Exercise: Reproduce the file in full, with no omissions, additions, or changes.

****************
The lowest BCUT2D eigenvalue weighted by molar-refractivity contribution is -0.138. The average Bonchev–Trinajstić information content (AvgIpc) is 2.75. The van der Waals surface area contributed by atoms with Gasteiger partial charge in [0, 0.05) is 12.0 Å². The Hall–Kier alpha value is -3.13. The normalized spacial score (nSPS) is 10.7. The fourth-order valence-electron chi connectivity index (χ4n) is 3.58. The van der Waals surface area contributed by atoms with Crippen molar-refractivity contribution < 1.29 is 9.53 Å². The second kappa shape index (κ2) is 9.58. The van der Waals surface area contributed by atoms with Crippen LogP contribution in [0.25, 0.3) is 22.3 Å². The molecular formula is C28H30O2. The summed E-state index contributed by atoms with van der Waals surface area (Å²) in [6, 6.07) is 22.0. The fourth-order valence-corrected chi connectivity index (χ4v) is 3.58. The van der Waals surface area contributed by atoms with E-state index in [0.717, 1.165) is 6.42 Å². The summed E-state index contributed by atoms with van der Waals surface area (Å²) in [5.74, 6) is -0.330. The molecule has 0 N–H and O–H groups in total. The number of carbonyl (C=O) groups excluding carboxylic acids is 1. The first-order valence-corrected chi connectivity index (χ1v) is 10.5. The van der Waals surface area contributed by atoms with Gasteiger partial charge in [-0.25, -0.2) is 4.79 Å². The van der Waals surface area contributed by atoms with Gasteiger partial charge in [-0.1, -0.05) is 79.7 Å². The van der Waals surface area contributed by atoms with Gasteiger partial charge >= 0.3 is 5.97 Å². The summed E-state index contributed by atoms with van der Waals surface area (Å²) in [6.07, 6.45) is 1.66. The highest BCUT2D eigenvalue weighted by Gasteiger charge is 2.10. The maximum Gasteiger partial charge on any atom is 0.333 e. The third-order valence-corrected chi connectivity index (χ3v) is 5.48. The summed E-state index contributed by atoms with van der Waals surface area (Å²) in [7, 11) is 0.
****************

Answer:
The lowest BCUT2D eigenvalue weighted by molar-refractivity contribution is -0.138. The average Bonchev–Trinajstić information content (AvgIpc) is 2.75. The van der Waals surface area contributed by atoms with Gasteiger partial charge in [0, 0.05) is 12.0 Å². The Hall–Kier alpha value is -3.13. The normalized spacial score (nSPS) is 10.7. The fourth-order valence-electron chi connectivity index (χ4n) is 3.58. The van der Waals surface area contributed by atoms with Crippen molar-refractivity contribution < 1.29 is 9.53 Å². The second kappa shape index (κ2) is 9.58. The van der Waals surface area contributed by atoms with Crippen LogP contribution in [0.25, 0.3) is 22.3 Å². The molecular formula is C28H30O2. The summed E-state index contributed by atoms with van der Waals surface area (Å²) in [6, 6.07) is 22.0. The fourth-order valence-corrected chi connectivity index (χ4v) is 3.58. The van der Waals surface area contributed by atoms with E-state index in [0.717, 1.165) is 6.42 Å². The summed E-state index contributed by atoms with van der Waals surface area (Å²) in [5.74, 6) is -0.330. The molecule has 0 N–H and O–H groups in total. The number of carbonyl (C=O) groups excluding carboxylic acids is 1. The first-order valence-corrected chi connectivity index (χ1v) is 10.5. The van der Waals surface area contributed by atoms with Gasteiger partial charge in [-0.25, -0.2) is 4.79 Å². The van der Waals surface area contributed by atoms with Gasteiger partial charge in [-0.1, -0.05) is 79.7 Å². The van der Waals surface area contributed by atoms with Gasteiger partial charge >= 0.3 is 5.97 Å². The summed E-state index contributed by atoms with van der Waals surface area (Å²) in [6.07, 6.45) is 1.66. The highest BCUT2D eigenvalue weighted by Gasteiger charge is 2.10. The maximum Gasteiger partial charge on any atom is 0.333 e. The third-order valence-corrected chi connectivity index (χ3v) is 5.48. The summed E-state index contributed by atoms with van der Waals surface area (Å²) in [7, 11) is 0.